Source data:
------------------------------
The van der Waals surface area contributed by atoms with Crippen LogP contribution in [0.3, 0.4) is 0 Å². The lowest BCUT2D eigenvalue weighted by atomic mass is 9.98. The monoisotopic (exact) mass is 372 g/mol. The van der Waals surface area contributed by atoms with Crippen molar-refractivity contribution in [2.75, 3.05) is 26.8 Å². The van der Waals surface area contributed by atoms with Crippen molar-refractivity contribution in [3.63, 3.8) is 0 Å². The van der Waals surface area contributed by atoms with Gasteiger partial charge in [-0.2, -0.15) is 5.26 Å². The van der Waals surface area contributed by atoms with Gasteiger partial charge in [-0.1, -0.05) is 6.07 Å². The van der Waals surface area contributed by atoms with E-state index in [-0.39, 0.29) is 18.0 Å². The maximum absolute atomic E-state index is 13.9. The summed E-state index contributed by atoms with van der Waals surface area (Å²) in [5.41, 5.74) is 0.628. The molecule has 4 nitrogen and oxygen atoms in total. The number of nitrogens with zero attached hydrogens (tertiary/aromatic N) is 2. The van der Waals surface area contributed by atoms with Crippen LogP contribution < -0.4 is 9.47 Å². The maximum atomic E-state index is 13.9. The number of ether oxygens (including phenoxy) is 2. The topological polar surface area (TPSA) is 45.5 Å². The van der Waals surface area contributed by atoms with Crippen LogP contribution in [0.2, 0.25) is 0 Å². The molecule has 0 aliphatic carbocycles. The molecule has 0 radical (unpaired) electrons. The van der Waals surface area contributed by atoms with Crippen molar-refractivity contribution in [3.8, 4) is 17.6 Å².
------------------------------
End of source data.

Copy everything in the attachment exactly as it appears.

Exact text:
The van der Waals surface area contributed by atoms with Crippen LogP contribution in [0.3, 0.4) is 0 Å². The lowest BCUT2D eigenvalue weighted by atomic mass is 9.98. The monoisotopic (exact) mass is 372 g/mol. The van der Waals surface area contributed by atoms with Crippen molar-refractivity contribution in [2.75, 3.05) is 26.8 Å². The van der Waals surface area contributed by atoms with Crippen molar-refractivity contribution in [3.63, 3.8) is 0 Å². The van der Waals surface area contributed by atoms with Gasteiger partial charge in [-0.2, -0.15) is 5.26 Å². The van der Waals surface area contributed by atoms with Gasteiger partial charge in [-0.1, -0.05) is 6.07 Å². The van der Waals surface area contributed by atoms with E-state index in [-0.39, 0.29) is 18.0 Å². The maximum absolute atomic E-state index is 13.9. The summed E-state index contributed by atoms with van der Waals surface area (Å²) in [5.41, 5.74) is 0.628. The molecule has 4 nitrogen and oxygen atoms in total. The number of nitrogens with zero attached hydrogens (tertiary/aromatic N) is 2. The van der Waals surface area contributed by atoms with Crippen LogP contribution < -0.4 is 9.47 Å². The maximum atomic E-state index is 13.9. The number of ether oxygens (including phenoxy) is 2. The topological polar surface area (TPSA) is 45.5 Å². The van der Waals surface area contributed by atoms with Crippen LogP contribution in [0.2, 0.25) is 0 Å². The molecule has 0 aliphatic carbocycles. The molecule has 0 radical (unpaired) electrons. The van der Waals surface area contributed by atoms with Crippen molar-refractivity contribution in [3.8, 4) is 17.6 Å².